After my second post about John Cage’s influence on Zappa yesterday, Arthur left a comment directing me to a lecture that Zappa gave (along with George Duke and Captain Beefheart) at Gifford Auditorium in Syracuse on April 23, 1975. Arthur sent me a .torrent file (many thanks, Arthur!), but I see now that the lecture is available streaming at “The Captain Beefheart Radar Station” website. (Listen here.)
Following up on my previous post (discussing Cage’s influence on Zappa with regards to performances they gave on popular television shows), I’d like to discuss some of Zappa’s comments on Cage and get into the issue of influence a little deeper. What follows is a (roughly chronological) account of instances where Zappa talks about Cage explicitly.
Most of you are probably already familiar with the following videos:
(The remainder of Zappa’s performance can be found here.) These videos have made the rounds numerous times over the years, but I don’t know if anyone’s ever looked into any possible connections between Cage and Zappa. To me, these two performances and their respective contexts are too similar to be coincidental. I think it’s very likely that Zappa saw Cage’s appearance on television and modeled his own performance on it. Even if there isn’t such a direct connection between the two videos, I think it’s more than likely that Zappa at least had some of Cage’s theory in mind.
I think there’s a lot to say here, so I’ll limit my discussion here to a little background info on the two videos. I’ll follow up in a second post with a brief analysis of Zappa’s discourse regarding Cage.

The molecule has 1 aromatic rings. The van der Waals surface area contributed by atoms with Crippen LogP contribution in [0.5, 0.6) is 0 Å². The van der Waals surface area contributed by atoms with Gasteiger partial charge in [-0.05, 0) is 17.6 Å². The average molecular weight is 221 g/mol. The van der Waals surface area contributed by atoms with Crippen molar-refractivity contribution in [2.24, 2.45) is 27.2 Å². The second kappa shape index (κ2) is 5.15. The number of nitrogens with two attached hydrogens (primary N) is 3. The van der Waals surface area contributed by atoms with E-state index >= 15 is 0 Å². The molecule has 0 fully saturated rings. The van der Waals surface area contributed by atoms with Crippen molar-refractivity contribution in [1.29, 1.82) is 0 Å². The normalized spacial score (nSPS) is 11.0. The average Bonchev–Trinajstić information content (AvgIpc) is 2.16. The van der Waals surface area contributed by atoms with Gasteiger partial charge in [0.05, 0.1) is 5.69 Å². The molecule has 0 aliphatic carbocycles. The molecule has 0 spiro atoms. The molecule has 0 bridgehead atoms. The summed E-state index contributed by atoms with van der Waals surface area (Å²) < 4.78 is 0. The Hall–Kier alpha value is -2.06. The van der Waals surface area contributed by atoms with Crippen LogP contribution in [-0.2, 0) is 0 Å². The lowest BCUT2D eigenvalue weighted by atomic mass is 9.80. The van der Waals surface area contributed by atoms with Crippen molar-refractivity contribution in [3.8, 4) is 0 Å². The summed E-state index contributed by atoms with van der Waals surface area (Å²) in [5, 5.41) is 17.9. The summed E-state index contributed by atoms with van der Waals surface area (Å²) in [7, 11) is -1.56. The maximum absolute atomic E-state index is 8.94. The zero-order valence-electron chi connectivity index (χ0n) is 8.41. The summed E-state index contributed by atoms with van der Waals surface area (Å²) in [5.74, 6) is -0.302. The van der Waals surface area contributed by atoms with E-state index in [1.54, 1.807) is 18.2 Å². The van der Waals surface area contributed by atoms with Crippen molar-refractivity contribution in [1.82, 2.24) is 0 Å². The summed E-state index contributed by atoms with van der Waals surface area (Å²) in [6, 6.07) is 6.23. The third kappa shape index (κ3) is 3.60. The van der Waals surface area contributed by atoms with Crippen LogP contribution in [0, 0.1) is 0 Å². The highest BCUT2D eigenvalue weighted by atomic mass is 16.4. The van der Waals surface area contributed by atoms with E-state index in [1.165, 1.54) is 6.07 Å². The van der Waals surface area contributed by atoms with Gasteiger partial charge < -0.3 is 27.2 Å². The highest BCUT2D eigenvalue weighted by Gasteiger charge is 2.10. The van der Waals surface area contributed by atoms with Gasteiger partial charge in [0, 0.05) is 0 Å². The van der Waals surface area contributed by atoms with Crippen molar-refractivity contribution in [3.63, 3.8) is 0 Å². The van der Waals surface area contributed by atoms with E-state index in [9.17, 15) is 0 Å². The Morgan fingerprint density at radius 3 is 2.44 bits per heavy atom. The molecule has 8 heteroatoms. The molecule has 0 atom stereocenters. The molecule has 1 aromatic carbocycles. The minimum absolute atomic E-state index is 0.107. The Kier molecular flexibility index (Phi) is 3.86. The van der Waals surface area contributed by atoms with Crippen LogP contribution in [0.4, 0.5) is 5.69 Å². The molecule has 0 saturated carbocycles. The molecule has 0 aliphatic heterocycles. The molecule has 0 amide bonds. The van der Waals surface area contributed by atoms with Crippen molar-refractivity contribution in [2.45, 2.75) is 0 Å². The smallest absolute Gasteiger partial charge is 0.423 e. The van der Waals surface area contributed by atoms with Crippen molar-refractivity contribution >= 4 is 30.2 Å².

My dissertation–if you hadn’t already gathered–focuses on the convergence of popular and classical music streams that informs much of Frank Zappa’s music. This confluence means different things in different places (for both Zappa and his audience), but it seems to me to be a defining characteristic that runs through all of his work. My questions here are: Why would this be such an important aspect of his work? and, What influenced him in thinking this way?
On the one hand, Zappa was trying to establish for himself a reputation as a composer of serious art music. His reasons for this are, of course, open to debate, but Zappa was always quick to point out that his ambitions were aesthetically motivated. Continue reading “I Come From Nowhere(?)”